Here’s why:

Just having something on the internet could help you close a deal.

Sketchy sites drive most people away, but there are some people who have no eye for design, and just the fact that you have a site makes them feel safe …even if they don’t visit your site. 

Some people feel unsafe on an ugly site, but a lot of these people feel more unsafe if a business doesn’t even have a site.

For whatever reason, somehow websites and professionalism are associated.

A small business is EXPECTED to have a website.

And a big brand is expected to have an amazing website.

What’s one of the ways a new business stands out from competitors?

Having a website.

Not a good one, just having one. 😁

But what if a business has an ugly, slapped-together site and they want to upgrade? What are their options?

There’s really only two more website tiers, the PRETTY, TEMPLATED site, and the STORY SITESTORYSITE.

Let’s talk about the next level:

Tier 2: Pretty, Templated Site

This site comes out of the box and it’s a check on the list.

It’s a beautiful version of the previous level.

Tier 2 includes the following:

  • Design forethought
  • It doesn’t tell your story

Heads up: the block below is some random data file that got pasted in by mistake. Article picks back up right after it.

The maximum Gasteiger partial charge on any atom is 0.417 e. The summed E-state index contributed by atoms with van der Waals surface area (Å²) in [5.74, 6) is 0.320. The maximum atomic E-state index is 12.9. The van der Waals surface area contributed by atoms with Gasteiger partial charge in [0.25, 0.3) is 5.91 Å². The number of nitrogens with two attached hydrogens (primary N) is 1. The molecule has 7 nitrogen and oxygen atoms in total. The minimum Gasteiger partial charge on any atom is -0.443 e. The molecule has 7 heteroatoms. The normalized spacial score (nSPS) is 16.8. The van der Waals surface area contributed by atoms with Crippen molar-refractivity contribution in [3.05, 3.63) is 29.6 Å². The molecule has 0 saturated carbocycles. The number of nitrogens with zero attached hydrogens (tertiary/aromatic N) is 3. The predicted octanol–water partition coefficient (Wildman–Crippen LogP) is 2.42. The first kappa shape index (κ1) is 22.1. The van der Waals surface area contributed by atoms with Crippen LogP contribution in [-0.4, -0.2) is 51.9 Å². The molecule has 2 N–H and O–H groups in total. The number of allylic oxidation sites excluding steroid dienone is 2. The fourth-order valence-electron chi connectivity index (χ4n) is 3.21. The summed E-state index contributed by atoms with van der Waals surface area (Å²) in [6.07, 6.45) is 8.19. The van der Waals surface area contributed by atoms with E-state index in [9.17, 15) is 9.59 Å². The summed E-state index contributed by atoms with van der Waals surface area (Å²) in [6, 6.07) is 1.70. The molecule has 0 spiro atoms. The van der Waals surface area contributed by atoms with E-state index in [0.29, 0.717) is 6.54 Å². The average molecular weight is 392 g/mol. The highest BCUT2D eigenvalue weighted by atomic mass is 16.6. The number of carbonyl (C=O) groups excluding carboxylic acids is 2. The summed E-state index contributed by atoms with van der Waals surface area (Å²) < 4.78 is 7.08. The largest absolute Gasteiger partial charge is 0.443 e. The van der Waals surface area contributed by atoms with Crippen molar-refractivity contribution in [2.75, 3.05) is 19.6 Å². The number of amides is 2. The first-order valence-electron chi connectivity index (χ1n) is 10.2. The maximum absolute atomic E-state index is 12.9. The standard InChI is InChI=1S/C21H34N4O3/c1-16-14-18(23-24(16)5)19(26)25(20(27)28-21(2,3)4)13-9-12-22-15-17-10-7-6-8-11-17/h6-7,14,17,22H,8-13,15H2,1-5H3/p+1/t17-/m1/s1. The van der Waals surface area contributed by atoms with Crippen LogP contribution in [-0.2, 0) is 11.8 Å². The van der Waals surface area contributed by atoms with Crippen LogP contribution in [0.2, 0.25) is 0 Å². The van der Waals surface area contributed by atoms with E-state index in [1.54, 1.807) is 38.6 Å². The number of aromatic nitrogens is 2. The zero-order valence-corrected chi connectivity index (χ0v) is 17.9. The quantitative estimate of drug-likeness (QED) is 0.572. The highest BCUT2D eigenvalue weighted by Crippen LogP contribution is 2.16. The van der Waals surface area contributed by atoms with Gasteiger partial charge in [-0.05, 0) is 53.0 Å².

• Organization
  • It works
  • Looks good
  • Reasonable Cost (you get what you pay for)

A lot of websites fit in this broad level.

They look pretty good, give you some information, and that’s it. They don’t really pull at your heartstrings or help you see the true value of an organization. 

Here’s the kicker:

A template site actually adds confusion to the customer experience! 

A templated site is a site built off of a template, or premade website. It’s like buying items off the shelf at the grocery store.

Lots of other people buy that same website template and pop in their content.

What’s the problem?

Tier 2s work most of the time and can be a good fit for most businesses, but the business probably won’t be happy with it over time.